Atoms 


What Is It? An atom is the smallest particle that can exist of any chemical 
element. 

Who Discovered It? John Dalton 


Why Is This One of the 100 Greatest? 

The modern worlds of chemistry and physics depend on knowing and studying the 
universe of atoms. But no one could actually see an atom until the invention of the electron 
microscope in 1938. Centuries before that, atoms were well known and were an important 
part of chemistry and physics research. It was John Dalton who defined the atom, allowing 
scientists to being serious study at the atomic level. An atom is the smallest particle of any 
element and the basic building block of matter. All chemical compounds are built from 
combinations of atoms. 

Since atoms are the key to understanding chemistry and physics, Dalton’ s discovery of 
the atom ranks as one of the great turning points for science. Because of this discovery, Dal- 
ton is often called the father of modern physical science. 


How Was It Discovered? 

In the fifth century B.C., Leucippus of Miletus and Democritus of Abdera theorized 
that each form of matter could be broken into smaller and smaller pieces. They called that 
smallest particle that could no longer be broken into smaller pieces an atom. Galileo and 
Newton both used the term atom in the same general way. Robert Boyle and Antoine 
Lavoisier were the first to use the word element to describe one of the newly discovered 
chemical substances. All of this work, however, was based on general philosophical theory, 
not on scientific observation and evidence. 

John Dalton was born in 1766 near Manchester, England, and received a strict Quaker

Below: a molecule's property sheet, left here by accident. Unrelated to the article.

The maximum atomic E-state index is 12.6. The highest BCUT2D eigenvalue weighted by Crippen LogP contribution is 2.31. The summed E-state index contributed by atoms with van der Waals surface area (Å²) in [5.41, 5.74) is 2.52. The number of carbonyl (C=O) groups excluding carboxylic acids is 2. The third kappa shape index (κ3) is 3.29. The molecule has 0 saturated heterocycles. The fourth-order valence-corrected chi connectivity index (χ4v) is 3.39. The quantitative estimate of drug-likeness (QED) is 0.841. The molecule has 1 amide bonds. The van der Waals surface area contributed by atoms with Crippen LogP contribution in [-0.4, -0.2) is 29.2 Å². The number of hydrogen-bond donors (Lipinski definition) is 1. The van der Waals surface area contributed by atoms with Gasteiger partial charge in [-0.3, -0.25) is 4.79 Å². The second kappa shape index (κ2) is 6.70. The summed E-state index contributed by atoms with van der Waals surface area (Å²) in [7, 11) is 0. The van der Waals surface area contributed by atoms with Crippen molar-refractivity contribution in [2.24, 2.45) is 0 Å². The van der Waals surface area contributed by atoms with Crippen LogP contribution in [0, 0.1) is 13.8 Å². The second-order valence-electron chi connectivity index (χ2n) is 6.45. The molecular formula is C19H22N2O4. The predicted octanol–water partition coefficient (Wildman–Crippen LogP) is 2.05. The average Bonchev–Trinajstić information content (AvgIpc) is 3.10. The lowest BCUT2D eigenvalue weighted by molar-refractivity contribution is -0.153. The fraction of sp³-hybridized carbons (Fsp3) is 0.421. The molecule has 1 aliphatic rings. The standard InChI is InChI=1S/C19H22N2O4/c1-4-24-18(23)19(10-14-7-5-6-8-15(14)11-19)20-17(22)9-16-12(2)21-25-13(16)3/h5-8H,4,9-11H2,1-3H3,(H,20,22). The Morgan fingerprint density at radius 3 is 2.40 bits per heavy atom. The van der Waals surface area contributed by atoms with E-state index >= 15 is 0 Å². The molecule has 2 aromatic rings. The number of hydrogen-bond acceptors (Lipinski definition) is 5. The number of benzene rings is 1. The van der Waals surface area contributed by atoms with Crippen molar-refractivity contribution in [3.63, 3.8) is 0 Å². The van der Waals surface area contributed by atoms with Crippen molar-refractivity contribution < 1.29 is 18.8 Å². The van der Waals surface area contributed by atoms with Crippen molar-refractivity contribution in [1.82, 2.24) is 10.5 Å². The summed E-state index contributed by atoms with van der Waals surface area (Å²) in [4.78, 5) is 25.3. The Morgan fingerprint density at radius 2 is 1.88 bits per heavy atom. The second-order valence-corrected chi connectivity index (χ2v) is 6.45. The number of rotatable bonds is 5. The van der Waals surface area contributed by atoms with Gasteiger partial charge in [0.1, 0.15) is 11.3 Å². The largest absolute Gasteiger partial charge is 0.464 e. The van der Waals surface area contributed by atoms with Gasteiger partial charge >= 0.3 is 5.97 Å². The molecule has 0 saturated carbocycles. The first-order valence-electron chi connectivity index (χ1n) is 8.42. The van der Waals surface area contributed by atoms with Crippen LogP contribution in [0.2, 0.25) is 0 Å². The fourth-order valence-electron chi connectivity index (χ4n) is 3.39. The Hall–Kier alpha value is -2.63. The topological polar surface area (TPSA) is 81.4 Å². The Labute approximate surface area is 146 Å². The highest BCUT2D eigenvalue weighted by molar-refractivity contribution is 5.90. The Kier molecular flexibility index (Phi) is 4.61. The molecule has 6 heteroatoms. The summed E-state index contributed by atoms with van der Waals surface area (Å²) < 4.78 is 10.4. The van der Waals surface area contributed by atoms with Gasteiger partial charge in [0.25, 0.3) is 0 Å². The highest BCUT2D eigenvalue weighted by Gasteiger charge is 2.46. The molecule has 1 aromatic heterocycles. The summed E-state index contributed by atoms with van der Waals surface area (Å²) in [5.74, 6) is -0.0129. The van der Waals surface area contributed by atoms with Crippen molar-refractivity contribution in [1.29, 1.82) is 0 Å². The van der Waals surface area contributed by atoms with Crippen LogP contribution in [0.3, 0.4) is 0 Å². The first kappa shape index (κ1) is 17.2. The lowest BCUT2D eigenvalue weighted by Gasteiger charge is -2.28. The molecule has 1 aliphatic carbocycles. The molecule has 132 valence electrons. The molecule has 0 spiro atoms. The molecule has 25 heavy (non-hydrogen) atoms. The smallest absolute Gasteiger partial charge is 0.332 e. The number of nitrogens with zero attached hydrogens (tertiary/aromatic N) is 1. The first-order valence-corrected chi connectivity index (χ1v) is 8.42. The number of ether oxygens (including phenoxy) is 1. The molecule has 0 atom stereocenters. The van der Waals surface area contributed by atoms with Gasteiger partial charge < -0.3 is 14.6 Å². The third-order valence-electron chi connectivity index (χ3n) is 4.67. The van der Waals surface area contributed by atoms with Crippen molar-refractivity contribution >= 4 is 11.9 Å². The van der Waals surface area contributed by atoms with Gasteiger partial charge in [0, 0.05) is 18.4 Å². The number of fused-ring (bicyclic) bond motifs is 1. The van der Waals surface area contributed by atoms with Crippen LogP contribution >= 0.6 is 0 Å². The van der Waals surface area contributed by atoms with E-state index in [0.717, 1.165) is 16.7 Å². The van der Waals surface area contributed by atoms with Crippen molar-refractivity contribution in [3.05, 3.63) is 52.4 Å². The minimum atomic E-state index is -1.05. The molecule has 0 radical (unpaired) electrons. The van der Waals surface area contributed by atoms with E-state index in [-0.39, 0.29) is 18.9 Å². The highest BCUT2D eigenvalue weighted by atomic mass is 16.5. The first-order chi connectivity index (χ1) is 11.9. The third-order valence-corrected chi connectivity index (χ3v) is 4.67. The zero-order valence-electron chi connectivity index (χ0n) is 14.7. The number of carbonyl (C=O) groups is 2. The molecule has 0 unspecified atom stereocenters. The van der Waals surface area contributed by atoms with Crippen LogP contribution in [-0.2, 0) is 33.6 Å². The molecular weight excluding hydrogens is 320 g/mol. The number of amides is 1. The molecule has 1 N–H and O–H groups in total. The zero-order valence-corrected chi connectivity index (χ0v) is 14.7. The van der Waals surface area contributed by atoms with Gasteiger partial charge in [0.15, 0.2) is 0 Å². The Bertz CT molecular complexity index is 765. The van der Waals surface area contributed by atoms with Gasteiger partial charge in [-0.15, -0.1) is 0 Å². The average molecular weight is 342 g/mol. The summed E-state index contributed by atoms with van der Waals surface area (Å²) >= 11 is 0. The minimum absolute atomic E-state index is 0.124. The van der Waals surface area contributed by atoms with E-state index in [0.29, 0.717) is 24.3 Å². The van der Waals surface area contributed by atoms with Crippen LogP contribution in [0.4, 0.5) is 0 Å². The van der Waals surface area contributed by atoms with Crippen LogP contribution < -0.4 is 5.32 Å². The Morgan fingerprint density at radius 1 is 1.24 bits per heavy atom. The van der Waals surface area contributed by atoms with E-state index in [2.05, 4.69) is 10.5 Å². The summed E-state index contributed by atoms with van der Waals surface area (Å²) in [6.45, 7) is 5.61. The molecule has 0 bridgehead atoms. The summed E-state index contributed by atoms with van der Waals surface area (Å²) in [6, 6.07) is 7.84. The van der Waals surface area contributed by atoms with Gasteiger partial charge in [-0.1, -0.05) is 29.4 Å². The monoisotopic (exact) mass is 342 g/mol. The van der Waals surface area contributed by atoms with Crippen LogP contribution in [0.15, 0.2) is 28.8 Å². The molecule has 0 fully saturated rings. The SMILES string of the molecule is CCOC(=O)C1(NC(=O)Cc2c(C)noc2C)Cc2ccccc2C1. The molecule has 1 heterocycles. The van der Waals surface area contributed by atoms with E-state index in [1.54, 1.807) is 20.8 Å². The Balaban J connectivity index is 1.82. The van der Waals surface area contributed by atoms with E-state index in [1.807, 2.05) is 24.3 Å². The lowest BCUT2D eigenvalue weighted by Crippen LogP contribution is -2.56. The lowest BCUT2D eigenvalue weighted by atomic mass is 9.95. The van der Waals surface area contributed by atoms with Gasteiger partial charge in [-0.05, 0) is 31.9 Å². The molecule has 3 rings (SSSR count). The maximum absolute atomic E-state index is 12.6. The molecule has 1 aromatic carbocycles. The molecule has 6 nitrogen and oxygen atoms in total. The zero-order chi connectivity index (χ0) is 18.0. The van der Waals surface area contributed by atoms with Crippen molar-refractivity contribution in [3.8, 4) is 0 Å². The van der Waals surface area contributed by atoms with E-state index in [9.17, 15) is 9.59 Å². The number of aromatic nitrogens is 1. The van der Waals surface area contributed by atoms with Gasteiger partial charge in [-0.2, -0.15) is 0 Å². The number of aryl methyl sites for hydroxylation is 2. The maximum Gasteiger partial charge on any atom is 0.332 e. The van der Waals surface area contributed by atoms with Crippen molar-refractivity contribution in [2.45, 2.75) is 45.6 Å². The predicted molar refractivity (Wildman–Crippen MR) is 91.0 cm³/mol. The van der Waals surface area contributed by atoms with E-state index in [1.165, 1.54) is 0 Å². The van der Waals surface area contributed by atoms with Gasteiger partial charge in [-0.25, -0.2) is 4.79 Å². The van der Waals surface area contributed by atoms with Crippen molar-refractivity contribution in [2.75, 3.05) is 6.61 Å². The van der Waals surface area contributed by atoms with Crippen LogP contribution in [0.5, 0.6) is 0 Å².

upbringing. With little formal education, he spent 20 years studying meteorology and 
teaching at religious, college-level schools. Near the end of this period, Dalton joined, and 
presented a variety of papers to, the Philosophical Society. These included papers on the ba- 
rometer, the thermometer, the hygrometer, rainfall, the formation of clouds, evaporation, 
atmospheric moisture, and dew point. Each paper presented new theories and advanced 
research results. 

Dalton quickly became famous for his innovative thinking and shifted to science re- 
search full time. In 1801 he turned his attention from the study of atmospheric gasses to 

59 



60 Atoms 


chemical combinations. Dalton had no experience or training in chemistry. Still, he plowed 
confidently into his studies. 

By this time almost 50 chemical elements had been discovered — metals, gasses, and 
nonmetals. But scientists studying chemistry were blocked by a fundamental question they 
couldn’t answer: How did elements actually combine to form the thousands of compounds 
that could be found on Earth? For example, how did hydrogen (a gas) combine with oxygen 
(another gas) to form water (a liquid)? Further, why did exactly one gram of hydrogen al- 
ways combine with exactly eight grams of oxygen to make water — never more, never less?